The Life of a Self-Published Writer

Happy Friday! If you’ve been following along, some of the contributors to this blog have been posting as part of our special “Life as a Writer” series. Here are the previous posts in the series if you want to check them out:
And today it’s my turn with: The Life of a Self-Published Writer
I’ve been a self-published author since 2012. Since that time, I have been asked these three questions (or variations thereof) approximately 1,403 times: “Are you ever going to query?” or “Why don’t you want an agent?” or “Will you ever consider going traditional?” I know that some people view self-publishing as a stepping stone to publishing via the “traditional” route with an agent. Or let’s be real — some even view it as being inferior to going the agent route. However, self-publishing is a viable option for me and for a lot of writers that I personally know, and I am quite happy with my self-publishing life.

And so my answer to these questions goes something like this:

Self-publishing WORKS for me. 
Self-publishing is FUN for me. 
(And I’ll keep self-publishing it until it doesn’t work or until it stops being fun.)
Maybe some day I’ll post about why I decided to opt for this route in my writing career, but as the point of this post is to focus on “The Life of a Self-Published Writer,” here are some things that you should know about this particular way of life:
1. YOU are the publisher. But that doesn’t mean you need to be alone in this business.
As the publisher, you are responsible for all of the stages of publishing. Among other things, this includes proofing, editing, print/ebook formatting, cover design, submission, and marketing. There’s a steep learning curve, and yes, it can be overwhelming if you are truly doing everything yourself. However, lots of successful self-published authors hire editors and proofers, hire cover designers, and have street teams to help with promotion. And lots of them opt to do some or all of these things by themselves.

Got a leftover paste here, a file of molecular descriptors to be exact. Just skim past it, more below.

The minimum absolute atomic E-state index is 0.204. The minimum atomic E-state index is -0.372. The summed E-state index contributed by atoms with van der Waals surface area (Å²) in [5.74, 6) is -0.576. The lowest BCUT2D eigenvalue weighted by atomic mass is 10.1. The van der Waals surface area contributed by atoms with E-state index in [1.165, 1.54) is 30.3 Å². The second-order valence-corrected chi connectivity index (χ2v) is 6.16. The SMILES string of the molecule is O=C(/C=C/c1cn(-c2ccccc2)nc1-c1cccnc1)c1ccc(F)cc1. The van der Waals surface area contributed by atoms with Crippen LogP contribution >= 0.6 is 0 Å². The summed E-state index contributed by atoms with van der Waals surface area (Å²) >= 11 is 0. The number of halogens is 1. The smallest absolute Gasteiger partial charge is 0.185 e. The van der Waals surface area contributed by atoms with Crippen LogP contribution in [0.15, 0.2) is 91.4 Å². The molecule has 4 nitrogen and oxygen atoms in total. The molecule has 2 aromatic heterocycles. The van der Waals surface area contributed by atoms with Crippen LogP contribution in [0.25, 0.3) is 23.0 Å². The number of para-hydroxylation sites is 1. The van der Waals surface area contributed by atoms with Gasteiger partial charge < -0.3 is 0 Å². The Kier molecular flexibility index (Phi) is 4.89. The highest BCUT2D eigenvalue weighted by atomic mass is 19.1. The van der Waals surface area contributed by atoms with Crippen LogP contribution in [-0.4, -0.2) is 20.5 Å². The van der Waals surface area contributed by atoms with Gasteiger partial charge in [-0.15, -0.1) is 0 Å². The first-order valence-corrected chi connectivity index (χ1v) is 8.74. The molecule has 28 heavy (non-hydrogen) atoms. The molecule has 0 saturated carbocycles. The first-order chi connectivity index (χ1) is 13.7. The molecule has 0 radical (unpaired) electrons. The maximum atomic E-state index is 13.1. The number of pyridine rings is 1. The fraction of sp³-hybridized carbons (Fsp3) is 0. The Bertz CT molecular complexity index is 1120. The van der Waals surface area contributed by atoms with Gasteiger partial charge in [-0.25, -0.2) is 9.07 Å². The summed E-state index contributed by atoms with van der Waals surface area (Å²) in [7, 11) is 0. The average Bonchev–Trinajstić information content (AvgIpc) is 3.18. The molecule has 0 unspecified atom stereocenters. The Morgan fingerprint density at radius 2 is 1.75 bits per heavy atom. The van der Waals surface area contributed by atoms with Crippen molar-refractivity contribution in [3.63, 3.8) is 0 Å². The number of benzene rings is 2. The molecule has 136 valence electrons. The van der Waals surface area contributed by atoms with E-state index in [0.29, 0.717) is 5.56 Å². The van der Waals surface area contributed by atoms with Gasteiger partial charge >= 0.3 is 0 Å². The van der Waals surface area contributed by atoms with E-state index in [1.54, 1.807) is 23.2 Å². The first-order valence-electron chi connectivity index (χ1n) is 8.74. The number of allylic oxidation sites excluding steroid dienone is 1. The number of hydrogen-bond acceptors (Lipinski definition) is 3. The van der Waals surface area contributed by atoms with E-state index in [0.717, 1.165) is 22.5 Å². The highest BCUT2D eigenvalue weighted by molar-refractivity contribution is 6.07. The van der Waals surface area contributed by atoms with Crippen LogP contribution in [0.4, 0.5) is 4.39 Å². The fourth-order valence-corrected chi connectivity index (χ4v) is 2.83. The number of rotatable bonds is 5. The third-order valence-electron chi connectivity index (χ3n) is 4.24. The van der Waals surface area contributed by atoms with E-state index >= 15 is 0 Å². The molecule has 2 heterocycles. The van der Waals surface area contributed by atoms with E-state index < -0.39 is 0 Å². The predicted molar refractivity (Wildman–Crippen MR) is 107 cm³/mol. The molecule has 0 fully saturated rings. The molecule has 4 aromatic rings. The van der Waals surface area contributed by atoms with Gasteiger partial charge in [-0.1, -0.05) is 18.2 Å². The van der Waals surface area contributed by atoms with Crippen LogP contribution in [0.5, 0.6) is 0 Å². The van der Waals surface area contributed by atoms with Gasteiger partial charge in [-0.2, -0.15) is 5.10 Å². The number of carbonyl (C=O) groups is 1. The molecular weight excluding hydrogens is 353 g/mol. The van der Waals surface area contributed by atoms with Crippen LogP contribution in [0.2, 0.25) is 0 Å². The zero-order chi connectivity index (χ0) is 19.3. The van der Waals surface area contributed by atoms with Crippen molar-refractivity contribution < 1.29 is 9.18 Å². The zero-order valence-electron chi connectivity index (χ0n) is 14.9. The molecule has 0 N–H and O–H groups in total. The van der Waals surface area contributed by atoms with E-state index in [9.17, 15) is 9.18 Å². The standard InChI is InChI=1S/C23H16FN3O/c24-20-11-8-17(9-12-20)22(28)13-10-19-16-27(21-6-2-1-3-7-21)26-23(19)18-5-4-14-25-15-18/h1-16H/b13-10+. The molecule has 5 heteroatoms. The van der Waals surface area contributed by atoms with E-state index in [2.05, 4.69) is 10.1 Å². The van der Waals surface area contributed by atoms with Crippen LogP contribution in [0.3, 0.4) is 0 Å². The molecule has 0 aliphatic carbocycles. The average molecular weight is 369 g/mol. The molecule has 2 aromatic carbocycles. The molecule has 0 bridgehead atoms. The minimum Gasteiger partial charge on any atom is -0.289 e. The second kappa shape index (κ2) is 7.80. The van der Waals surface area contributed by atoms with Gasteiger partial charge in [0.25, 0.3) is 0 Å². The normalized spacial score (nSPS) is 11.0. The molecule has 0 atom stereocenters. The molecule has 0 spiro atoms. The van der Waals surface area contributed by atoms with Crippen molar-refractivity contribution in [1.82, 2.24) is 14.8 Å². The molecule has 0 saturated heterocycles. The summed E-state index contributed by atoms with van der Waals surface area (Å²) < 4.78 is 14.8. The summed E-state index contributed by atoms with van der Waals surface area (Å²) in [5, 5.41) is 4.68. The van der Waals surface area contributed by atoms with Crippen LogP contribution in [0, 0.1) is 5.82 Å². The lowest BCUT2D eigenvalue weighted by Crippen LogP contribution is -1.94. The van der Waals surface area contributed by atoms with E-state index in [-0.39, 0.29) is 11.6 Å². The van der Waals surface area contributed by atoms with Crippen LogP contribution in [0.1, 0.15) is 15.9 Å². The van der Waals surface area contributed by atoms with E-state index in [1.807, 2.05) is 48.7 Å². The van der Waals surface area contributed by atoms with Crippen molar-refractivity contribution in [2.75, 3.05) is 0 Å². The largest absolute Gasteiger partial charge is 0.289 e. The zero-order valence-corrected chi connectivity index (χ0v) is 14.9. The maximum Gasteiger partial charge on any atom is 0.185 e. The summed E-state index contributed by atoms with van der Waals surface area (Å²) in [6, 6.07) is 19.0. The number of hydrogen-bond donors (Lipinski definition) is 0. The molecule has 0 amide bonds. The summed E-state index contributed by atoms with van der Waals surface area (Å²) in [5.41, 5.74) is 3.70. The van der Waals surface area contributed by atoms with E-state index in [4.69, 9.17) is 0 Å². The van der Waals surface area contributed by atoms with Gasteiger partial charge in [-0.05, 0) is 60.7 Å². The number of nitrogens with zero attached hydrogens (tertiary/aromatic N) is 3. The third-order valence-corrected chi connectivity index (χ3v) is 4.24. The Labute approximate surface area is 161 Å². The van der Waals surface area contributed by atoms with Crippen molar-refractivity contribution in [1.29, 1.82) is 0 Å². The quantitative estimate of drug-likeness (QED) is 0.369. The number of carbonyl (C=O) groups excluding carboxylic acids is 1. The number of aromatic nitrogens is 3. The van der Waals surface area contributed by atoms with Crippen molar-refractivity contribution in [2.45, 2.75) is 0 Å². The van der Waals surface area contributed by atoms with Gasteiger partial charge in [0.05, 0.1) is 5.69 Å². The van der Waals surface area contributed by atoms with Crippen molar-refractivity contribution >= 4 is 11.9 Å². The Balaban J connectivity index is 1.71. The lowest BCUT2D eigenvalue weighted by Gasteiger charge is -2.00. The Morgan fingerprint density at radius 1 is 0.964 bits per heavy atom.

For instance, I’ve hired cover designers to do covers for most of my books but have also designed one (and redesigned another) by myself. I hired an ebook formatter for my first book but then I learned how to do formatting by myself and have enjoyed doing it since. I have a wonderful street team called The Demon Horde that helps spread the word about new releases, but I also do my own promotion and marketing on social media. I do some of my own editing and proofing because I used to do freelance copyediting, but as humans are notorious for missing our own typos (see my post about TYPO, the 4-letter word here), I do rely upon the assistance of other editors. 

2. YOU have creative control. Over everything. 
As the publisher, you have control over your own writing timeline and over other aspects of the writing and publishing process. You have control over what your cover is going to look like and other creative elements of publishing. You have control over what types of marketing and promotion you do, and you’re responsible for making important networking connections. You have control over pretty much everything.